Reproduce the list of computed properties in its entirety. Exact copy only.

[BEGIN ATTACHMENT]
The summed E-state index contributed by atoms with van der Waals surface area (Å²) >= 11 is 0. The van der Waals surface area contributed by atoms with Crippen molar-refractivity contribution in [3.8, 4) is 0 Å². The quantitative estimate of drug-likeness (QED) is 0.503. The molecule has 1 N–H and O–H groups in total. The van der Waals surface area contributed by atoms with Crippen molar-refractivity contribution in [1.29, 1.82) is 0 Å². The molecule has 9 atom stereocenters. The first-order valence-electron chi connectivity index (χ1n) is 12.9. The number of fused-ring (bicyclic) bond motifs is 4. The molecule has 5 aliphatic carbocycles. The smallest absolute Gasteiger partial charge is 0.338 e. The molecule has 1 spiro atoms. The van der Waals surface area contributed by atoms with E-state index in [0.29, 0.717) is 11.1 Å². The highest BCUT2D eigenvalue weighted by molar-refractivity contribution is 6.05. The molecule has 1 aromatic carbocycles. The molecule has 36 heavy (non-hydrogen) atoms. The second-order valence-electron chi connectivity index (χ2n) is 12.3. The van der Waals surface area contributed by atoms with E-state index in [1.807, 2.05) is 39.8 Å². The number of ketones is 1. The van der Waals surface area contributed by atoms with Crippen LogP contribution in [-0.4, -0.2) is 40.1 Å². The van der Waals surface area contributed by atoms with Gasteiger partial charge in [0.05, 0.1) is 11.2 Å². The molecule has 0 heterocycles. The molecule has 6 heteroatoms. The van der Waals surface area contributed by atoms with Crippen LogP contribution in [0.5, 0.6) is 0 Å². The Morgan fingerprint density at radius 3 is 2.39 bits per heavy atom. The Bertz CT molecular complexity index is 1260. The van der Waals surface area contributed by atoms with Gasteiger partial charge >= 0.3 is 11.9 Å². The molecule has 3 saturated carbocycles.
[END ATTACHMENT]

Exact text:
The summed E-state index contributed by atoms with van der Waals surface area (Å²) >= 11 is 0. The van der Waals surface area contributed by atoms with Crippen molar-refractivity contribution in [3.8, 4) is 0 Å². The quantitative estimate of drug-likeness (QED) is 0.503. The molecule has 1 N–H and O–H groups in total. The van der Waals surface area contributed by atoms with Crippen molar-refractivity contribution in [1.29, 1.82) is 0 Å². The molecule has 9 atom stereocenters. The first-order valence-electron chi connectivity index (χ1n) is 12.9. The number of fused-ring (bicyclic) bond motifs is 4. The molecule has 5 aliphatic carbocycles. The smallest absolute Gasteiger partial charge is 0.338 e. The molecule has 1 spiro atoms. The van der Waals surface area contributed by atoms with E-state index in [0.29, 0.717) is 11.1 Å². The highest BCUT2D eigenvalue weighted by molar-refractivity contribution is 6.05. The molecule has 1 aromatic carbocycles. The molecule has 36 heavy (non-hydrogen) atoms. The second-order valence-electron chi connectivity index (χ2n) is 12.3. The van der Waals surface area contributed by atoms with E-state index in [1.807, 2.05) is 39.8 Å². The number of ketones is 1. The van der Waals surface area contributed by atoms with Crippen LogP contribution in [-0.4, -0.2) is 40.1 Å². The van der Waals surface area contributed by atoms with Gasteiger partial charge in [0.05, 0.1) is 11.2 Å². The molecule has 0 heterocycles. The molecule has 6 heteroatoms. The van der Waals surface area contributed by atoms with Crippen LogP contribution in [0.5, 0.6) is 0 Å². The Morgan fingerprint density at radius 3 is 2.39 bits per heavy atom. The Bertz CT molecular complexity index is 1260. The van der Waals surface area contributed by atoms with Gasteiger partial charge >= 0.3 is 11.9 Å². The molecule has 3 saturated carbocycles.